Type 2 Diabetes

Know About Type 2 Diabetes

Type 2 diabetes is a life-long disease marked by high levels of sugar in the blood. It occurs when the body does not respond correctly to insulin, a hormone released by the pancreas. It is the most common form of diabetes.

Type 2 diabetes, formerly called adult-onset or non insulin-dependent diabetes, is the most common form of diabetes. One can develop this disease at any age. It usually begins with insulin resistance, a condition in which fat, muscle, and liver cells do not use insulin properly. Insulin resistance means that insulin produced by your pancreas cannot get inside fat and muscle cells to produce energy.

In this disease, pancreas gradually lose the ability to secrete enough insulin in response to meals. Overweight and inactive people have more chances of developing type 2 diabetes. Treatment includes taking diabetes medicines, making wise food choices, exercising regularly, taking aspirin daily (for some), and controlling blood pressure and cholesterol.

Increased thirst, increased hunger, fatigue, increased urination and weight loss are some common symptoms. Blurry vision or heart trouble may be a result of this disease. Type 2 diabetes is usually a gradual process.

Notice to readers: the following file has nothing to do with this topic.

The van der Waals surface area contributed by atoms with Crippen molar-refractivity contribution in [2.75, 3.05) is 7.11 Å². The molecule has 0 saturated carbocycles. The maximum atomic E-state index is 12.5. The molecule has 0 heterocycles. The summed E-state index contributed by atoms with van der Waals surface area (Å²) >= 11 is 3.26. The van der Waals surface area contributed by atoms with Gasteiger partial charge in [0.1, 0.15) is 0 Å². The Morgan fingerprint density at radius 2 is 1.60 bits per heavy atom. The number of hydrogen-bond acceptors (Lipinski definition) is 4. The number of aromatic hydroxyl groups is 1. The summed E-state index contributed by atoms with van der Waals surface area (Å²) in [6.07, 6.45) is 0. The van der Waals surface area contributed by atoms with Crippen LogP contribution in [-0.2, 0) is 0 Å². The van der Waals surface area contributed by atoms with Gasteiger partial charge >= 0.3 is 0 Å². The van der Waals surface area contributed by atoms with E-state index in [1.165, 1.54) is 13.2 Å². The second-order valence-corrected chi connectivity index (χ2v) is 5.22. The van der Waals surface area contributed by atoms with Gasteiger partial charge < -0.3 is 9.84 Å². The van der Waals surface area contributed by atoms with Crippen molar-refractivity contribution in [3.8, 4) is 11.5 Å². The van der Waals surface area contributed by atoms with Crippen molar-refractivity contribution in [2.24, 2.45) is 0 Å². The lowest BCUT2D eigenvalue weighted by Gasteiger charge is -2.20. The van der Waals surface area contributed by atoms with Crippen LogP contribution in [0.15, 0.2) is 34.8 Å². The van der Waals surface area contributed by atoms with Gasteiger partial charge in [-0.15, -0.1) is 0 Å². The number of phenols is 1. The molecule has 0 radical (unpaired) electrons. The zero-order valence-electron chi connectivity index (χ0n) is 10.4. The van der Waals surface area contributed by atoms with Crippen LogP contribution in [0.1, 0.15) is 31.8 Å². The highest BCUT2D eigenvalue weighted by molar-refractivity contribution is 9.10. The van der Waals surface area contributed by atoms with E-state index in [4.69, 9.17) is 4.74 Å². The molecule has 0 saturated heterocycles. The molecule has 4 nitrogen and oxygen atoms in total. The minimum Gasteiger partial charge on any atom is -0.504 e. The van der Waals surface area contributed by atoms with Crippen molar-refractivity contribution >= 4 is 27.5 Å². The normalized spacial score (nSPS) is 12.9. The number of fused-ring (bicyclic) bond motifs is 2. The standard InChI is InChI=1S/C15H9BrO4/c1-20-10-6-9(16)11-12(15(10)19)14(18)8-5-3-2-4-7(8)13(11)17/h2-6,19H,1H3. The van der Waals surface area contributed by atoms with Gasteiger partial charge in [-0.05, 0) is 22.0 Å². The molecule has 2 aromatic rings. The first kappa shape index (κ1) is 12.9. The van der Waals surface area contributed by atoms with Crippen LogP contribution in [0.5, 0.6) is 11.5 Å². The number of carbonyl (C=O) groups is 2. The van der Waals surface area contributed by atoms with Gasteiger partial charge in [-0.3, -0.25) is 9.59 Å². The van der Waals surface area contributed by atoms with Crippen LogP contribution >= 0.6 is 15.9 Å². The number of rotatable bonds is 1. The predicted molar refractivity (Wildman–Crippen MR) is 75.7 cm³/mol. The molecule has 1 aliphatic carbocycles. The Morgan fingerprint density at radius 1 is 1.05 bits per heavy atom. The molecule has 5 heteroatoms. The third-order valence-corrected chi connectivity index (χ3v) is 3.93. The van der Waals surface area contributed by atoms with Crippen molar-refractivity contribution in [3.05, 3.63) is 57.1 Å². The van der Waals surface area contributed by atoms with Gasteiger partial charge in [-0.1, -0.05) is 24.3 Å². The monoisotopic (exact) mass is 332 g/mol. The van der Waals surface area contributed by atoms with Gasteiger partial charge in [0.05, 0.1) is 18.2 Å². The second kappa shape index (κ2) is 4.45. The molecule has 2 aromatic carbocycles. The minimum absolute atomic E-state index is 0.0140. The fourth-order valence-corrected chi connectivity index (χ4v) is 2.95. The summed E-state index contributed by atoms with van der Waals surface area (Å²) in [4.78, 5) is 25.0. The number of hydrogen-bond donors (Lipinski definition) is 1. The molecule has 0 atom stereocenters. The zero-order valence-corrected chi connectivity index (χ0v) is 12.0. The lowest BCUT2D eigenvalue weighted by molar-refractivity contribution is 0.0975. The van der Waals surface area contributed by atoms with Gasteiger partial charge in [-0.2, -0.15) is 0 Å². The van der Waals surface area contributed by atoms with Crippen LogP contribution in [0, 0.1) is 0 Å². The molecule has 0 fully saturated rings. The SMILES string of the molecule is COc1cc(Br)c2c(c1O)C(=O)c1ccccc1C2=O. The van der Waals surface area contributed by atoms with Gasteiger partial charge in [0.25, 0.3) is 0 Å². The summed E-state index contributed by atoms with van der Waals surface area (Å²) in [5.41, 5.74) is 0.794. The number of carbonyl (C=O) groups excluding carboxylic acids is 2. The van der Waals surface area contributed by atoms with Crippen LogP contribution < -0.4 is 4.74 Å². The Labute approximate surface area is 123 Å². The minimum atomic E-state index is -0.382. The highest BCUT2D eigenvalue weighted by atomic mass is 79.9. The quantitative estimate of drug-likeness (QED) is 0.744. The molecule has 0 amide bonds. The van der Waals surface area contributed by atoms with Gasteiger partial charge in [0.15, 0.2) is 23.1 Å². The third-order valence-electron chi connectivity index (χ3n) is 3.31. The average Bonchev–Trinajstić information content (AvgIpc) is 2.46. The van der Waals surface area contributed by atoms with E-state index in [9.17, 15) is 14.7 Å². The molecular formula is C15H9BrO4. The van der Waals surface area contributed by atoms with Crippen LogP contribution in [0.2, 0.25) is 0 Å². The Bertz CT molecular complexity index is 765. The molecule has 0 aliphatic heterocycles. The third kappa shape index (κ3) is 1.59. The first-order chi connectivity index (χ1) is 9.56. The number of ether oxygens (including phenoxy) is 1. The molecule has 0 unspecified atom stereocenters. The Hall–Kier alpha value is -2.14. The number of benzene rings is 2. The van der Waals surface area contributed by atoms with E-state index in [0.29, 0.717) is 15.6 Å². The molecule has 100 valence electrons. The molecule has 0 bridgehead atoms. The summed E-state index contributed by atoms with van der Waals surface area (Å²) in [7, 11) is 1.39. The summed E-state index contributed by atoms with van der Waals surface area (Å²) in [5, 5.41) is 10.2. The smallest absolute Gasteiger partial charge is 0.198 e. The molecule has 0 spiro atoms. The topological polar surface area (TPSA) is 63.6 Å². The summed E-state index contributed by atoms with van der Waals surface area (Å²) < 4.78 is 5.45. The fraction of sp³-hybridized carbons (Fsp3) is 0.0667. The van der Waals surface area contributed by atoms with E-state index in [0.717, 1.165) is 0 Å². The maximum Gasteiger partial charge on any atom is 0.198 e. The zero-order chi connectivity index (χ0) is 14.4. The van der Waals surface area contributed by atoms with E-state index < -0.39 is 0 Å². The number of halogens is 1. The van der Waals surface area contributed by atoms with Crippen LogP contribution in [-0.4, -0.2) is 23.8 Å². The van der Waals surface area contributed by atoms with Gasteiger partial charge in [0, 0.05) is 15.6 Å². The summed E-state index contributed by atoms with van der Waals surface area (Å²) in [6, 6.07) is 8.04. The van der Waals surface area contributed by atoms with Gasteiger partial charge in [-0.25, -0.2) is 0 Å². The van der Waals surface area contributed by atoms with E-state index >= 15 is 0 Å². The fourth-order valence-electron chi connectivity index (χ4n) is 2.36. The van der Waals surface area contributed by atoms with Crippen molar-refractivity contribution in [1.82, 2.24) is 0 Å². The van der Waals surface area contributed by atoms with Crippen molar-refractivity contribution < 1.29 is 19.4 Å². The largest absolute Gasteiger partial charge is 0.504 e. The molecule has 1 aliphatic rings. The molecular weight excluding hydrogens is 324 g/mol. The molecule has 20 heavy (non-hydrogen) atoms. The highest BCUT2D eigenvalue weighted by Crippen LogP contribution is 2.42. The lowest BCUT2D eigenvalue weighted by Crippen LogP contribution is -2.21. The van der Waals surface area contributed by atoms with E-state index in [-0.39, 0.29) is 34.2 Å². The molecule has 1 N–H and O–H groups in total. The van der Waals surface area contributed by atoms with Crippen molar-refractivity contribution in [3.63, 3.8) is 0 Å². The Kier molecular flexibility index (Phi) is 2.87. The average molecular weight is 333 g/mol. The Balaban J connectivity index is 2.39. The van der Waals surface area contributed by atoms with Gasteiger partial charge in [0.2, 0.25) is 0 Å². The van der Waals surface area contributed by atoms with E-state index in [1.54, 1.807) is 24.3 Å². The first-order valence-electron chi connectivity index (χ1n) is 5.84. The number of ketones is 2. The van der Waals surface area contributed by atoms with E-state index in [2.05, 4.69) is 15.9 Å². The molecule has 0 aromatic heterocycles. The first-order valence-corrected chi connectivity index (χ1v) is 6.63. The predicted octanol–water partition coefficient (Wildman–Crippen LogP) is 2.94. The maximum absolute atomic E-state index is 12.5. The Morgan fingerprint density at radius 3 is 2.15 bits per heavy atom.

Exercising regularly, reducing fat and calorie intake, and losing a little weight can help reduce risk of developing type 2 diabetes. Lowering blood pressure and cholesterol levels also helps one stay healthy.

Although family history and genetics play a large role in type 2 diabetes, low activity level, poor diet, and excess body weight (especially around the waist) greatly contribute to this disease. Other risk factors include race/ ethnicity, age greater than 45, impaired glucose tolerance, high blood pressure and history of gestational diabetes.

Treatment starts with efforts to stabilize blood glucose level followed by exercise and diet. The ongoing goals are to prevent long-term complications and prolong your life. A patient must learn basic diabetes management skills. These skills include- testing blood sugar level, recognizing abnormality in it, and taking proper medicine and diet. Regular self-testing of your blood sugar tells you how well is your combination of diet, exercise, and medication is working. A device called a glucometer can provide an exact blood sugar reading.

When diet and exercise do not help maintain normal or near-normal blood glucose levels, medicines could be taken. Oral sulfonylureas, Biguanides (Metformin), Alpha-glucosidase inhibitors (such as acarbose) and Thiazolidinediones are some commonly used medicines.